EGU21-13893
https://doi.org/10.5194/egusphere-egu21-13893
EGU General Assembly 2021
© Author(s) 2021. This work is distributed under
the Creative Commons Attribution 4.0 License.

Estimating bend-faulting and mantle hydration at the Marianas trench from seismic anisotropy

Hannah Mark1, Douglas Wiens1, and Daniel Lizarralde2
Hannah Mark et al.
  • 1Washington University in St Louis, Earth and Planetary Sciences, St Louis, MO, USA
  • 2Woods Hole Oceanographic Institution, Geology and Geophysics, Woods Hole, MA, USA

Bend faults formed in oceanic lithosphere approaching deep ocean trenches promote water circulation and the formation of hydrous minerals. As the plate subducts, these minerals can dehydrate into the mantle wedge, generating the melts that feed arc volcanoes, or subduct fully into the deeper mantle. Balancing the global water budget requires an estimate of the amount of water recycled to the mantle by subduction, but current estimates for water fluxes at subduction zones span several orders of magnitude, mainly because of large uncertainties in the amount of water carried in the lithospheric mantle of the incoming plate.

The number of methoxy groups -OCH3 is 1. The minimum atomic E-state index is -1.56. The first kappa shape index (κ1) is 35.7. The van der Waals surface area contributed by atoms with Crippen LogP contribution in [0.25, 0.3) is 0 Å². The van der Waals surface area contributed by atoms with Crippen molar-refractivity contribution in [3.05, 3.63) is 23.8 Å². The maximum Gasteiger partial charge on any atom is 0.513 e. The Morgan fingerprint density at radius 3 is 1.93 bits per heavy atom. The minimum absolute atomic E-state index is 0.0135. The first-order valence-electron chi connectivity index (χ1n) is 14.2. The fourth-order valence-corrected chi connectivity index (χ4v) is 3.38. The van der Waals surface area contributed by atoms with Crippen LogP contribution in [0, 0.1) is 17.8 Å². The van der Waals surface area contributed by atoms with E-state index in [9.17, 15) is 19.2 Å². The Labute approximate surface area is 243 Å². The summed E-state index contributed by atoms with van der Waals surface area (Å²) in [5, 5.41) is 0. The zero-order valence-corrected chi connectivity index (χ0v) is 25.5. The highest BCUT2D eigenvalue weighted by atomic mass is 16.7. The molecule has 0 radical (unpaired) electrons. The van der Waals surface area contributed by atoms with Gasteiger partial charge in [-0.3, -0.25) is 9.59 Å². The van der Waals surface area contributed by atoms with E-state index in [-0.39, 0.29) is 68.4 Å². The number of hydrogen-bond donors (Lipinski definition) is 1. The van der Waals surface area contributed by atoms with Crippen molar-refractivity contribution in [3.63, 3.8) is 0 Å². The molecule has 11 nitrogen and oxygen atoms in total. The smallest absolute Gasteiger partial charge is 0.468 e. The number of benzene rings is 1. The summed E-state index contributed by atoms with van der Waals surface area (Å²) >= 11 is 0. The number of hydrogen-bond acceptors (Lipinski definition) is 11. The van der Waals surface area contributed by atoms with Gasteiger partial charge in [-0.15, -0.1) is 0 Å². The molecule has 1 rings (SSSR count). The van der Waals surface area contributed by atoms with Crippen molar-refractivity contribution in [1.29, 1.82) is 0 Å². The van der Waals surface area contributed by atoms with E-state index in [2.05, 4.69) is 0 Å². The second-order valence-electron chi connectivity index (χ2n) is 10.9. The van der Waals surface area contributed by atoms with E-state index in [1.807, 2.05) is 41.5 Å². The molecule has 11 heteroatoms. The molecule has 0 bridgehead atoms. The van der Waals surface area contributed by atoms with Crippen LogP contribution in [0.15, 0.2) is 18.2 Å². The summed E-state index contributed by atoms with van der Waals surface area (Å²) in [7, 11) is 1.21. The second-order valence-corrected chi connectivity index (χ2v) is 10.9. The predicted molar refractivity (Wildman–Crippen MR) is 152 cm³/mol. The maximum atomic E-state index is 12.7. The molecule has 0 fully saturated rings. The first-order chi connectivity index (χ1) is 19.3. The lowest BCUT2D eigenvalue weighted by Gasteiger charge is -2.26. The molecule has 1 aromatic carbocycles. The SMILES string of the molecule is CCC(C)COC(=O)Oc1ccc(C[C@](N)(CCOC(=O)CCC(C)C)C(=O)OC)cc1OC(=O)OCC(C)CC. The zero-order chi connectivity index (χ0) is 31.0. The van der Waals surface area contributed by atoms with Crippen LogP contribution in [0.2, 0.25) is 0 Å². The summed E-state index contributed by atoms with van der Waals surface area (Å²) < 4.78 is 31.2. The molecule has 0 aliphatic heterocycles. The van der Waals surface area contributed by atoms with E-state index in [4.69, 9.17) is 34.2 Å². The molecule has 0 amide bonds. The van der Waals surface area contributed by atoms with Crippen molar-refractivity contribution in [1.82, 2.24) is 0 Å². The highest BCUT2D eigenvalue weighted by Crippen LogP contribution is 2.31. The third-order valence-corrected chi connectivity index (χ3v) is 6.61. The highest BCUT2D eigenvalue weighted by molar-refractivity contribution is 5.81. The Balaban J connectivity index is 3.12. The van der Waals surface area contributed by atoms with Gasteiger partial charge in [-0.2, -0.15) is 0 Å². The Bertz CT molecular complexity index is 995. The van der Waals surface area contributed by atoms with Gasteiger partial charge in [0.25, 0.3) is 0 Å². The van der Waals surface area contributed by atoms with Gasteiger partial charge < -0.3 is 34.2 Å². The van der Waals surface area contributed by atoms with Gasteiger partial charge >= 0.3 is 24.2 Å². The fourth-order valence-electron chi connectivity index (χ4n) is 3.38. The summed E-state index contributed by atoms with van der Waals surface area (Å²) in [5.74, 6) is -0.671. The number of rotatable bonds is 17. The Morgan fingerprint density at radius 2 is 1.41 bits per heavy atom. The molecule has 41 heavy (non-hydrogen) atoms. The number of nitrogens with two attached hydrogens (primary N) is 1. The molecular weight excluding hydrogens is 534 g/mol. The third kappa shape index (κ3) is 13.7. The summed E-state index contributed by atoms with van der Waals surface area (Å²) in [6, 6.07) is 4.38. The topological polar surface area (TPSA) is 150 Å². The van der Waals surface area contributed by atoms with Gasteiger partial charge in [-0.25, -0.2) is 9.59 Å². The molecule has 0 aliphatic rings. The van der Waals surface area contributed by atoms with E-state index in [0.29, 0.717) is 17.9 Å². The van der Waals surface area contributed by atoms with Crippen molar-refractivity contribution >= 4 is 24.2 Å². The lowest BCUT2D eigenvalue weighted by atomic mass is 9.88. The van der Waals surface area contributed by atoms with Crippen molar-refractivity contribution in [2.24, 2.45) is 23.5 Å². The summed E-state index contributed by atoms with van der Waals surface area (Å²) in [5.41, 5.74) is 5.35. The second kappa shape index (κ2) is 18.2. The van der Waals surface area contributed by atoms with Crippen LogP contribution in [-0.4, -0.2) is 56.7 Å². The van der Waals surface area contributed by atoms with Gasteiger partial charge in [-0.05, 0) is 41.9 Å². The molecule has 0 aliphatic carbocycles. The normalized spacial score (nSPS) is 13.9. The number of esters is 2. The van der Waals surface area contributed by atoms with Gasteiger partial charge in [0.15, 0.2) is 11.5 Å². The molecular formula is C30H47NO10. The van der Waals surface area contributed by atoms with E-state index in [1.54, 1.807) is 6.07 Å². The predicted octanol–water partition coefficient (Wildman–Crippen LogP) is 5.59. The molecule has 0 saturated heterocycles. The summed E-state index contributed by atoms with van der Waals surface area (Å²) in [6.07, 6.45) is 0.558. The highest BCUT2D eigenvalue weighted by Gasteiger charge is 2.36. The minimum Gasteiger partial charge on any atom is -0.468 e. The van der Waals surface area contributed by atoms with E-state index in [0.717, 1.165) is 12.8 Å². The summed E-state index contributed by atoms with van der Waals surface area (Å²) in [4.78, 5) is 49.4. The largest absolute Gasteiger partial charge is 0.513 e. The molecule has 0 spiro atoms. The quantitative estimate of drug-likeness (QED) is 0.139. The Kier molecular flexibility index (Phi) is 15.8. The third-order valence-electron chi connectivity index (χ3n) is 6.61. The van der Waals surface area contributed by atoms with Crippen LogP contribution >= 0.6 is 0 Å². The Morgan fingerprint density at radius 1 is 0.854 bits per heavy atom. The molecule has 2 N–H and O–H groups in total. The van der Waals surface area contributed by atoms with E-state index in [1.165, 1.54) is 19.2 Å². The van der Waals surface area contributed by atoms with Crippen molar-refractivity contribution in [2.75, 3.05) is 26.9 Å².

We use active source seismic refraction data collected on the incoming plate at the Marianas trench to measure azimuthal seismic anisotropy in the uppermost mantle, and assess the degree of faulting and associated serpentinization of the uppermost mantle based on spatial variations in the observed anisotropy. We find that the fast direction of anisotropy varies with distance from the trench, rotating from APM-parallel at the eastern side of the study area to approximately fault-parallel near the trench. The fast direction orientations suggest that a coherent set of bend-faults are beginning to form at least 200 km out from the trench, although the extrinsic anisotropy signal from the faults does not substantially overprint the signal from preexisting mineral fabrics until the plate is ~100 km from the trench. The average (isotropic) mantle velocity decreases slightly as the plate nears the trench. Preliminary interpretation suggests that the observed spatial variations in anisotropy can be explained by serpentinization localized along pervasive, trench-parallel faults or joints.

How to cite: Mark, H., Wiens, D., and Lizarralde, D.: Estimating bend-faulting and mantle hydration at the Marianas trench from seismic anisotropy, EGU General Assembly 2021, online, 19–30 Apr 2021, EGU21-13893, https://doi.org/10.5194/egusphere-egu21-13893, 2021.

Corresponding presentation materials formerly uploaded have been withdrawn.